In 1870 Danish immigrant Jacob Riis (1849-1914) arrived in New York. With 21 years old and no money he felt involved with the bad circumstances the people in the Lower East Side of New York had to live.
He became an important journalist and a social reformer and is now regarded as one of the founders of the documentary photography.
The Photography "Museum FOAM" in Amsterdam has an interesting exhibition "The Other Half" about him.
Driving yesterday on the highway we passed airport Schiphol and it is always fun to spot the landing aeroplanes in the air. I hang with my camera on the dashbord while hubby is driving. Do you see the plane at the left?
And one on the right.
A dutch KLM plane taxied to cross the road which is always spectacular to see.
The trick is to photograph the aircrafts crossing the road just before we drive in the underpass. There were two planes this time and they went so fast, each another way, they had almost gone already.
The Portuguese Synagogue is a late 17th-century Sephardic synagogue in Amsterdam, completed in 1675. The Amsterdam Sephardic community was one of the largest and richest Jewish communities in Europe during the Dutch Golden Age, and their very large synagogue reflected this. It still remains an active place of worship.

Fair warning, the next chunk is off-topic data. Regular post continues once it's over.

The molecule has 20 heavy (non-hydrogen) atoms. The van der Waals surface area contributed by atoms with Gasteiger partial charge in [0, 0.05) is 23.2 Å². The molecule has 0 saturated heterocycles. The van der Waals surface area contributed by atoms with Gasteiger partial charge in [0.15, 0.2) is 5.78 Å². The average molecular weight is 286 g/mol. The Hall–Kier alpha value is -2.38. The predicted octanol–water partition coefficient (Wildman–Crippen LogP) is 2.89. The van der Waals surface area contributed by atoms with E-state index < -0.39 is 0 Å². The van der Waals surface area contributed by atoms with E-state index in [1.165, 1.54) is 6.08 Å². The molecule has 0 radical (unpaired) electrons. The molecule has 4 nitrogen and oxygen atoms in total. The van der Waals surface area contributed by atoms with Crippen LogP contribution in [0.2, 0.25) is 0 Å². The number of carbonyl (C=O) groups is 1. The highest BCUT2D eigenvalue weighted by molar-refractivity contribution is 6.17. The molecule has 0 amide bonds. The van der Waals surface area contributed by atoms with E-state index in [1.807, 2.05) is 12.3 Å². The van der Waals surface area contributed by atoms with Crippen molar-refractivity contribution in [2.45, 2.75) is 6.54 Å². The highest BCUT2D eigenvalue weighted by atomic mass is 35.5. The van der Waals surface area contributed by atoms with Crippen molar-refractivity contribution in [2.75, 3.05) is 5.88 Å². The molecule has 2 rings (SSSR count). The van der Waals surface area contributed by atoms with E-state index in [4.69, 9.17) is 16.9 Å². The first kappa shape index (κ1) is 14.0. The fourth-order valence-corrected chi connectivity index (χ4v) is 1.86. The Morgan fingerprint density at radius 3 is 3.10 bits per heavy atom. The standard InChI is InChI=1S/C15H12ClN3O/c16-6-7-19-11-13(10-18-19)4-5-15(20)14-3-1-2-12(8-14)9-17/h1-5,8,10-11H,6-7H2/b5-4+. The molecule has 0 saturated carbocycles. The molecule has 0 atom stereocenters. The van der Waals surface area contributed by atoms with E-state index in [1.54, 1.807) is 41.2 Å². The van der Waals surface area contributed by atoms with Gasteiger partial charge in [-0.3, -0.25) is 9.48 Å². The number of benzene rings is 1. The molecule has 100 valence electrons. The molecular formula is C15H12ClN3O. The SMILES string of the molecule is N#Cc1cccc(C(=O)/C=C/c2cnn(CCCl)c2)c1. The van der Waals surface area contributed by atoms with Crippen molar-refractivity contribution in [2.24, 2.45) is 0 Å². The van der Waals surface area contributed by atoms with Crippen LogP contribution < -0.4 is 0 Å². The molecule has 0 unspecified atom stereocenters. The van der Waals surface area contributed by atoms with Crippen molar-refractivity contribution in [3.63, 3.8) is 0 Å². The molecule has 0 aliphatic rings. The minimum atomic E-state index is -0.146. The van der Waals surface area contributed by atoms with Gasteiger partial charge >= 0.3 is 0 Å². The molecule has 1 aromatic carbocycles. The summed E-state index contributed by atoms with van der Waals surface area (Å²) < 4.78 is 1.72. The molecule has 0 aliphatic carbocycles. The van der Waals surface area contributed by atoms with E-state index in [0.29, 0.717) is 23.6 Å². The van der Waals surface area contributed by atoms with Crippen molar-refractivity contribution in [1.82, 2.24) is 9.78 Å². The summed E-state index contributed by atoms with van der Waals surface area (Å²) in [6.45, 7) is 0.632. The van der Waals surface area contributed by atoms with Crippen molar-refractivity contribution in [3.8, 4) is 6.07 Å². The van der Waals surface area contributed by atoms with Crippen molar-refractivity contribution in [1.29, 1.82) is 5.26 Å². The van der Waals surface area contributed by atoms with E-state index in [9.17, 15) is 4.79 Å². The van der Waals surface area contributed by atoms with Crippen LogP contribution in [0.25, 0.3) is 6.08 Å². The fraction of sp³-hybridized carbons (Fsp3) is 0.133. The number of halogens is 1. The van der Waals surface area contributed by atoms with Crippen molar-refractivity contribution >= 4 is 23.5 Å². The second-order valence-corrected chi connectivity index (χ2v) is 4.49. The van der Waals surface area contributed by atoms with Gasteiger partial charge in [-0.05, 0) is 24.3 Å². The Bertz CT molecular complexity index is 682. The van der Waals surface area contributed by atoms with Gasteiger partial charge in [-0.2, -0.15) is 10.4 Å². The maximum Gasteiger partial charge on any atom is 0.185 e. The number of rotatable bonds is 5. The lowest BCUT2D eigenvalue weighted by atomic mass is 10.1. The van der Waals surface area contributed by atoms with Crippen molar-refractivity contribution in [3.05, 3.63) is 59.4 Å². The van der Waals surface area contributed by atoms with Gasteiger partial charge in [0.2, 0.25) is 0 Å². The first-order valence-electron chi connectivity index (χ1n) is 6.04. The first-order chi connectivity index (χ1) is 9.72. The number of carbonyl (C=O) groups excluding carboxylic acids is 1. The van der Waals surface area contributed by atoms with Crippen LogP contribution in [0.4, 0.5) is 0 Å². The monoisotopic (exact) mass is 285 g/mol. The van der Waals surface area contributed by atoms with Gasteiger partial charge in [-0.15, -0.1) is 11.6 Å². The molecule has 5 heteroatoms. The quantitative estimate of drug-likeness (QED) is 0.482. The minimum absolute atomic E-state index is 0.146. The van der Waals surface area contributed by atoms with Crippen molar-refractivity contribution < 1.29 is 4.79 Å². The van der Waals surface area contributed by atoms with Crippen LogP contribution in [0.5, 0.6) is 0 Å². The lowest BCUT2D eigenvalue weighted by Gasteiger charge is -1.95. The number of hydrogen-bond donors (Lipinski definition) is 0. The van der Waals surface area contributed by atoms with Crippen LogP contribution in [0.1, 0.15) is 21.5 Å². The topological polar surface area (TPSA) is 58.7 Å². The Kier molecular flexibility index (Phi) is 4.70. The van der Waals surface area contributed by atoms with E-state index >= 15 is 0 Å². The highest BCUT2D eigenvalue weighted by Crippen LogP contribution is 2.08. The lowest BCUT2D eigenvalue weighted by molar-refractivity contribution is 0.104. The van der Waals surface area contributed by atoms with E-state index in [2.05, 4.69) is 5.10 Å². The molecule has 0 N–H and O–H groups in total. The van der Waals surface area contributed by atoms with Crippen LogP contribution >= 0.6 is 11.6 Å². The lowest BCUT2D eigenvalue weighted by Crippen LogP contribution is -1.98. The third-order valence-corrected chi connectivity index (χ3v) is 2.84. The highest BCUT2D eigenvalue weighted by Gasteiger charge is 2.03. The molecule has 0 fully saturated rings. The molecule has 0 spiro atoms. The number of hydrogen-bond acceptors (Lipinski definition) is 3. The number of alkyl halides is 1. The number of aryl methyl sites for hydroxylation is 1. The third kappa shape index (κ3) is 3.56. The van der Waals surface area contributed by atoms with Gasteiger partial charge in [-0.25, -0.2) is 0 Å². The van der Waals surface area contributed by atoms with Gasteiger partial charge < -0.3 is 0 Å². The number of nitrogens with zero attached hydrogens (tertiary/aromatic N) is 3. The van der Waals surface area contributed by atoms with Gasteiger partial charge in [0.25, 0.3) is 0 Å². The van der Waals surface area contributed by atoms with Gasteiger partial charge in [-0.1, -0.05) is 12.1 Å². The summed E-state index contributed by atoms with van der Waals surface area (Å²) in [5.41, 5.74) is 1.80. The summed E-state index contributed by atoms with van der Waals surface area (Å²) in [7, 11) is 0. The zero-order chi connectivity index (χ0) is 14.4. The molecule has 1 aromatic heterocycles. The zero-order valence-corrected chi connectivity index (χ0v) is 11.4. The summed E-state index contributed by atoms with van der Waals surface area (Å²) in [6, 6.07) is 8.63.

In the middle of a busy street in Amsterdam you can find this little wooden building with an interesting history. It dates from 1896 as a Police Station House with two heartheating coal stoves. During the vigilant works this Post was a pleasant interruption for the policemen.
From 1915 to 1984 the building was used as a public toilet. And now a catering service has taken over the building with the pompous name "City Palace".
The newest addition of small cars is this "Biro limited edition" with room for two. No drivers licence needed, parking for free everywhere even on the sidewalk. Not allowed on highways only meant for driving in cities. I am not sure I like parked cars on sidewalks....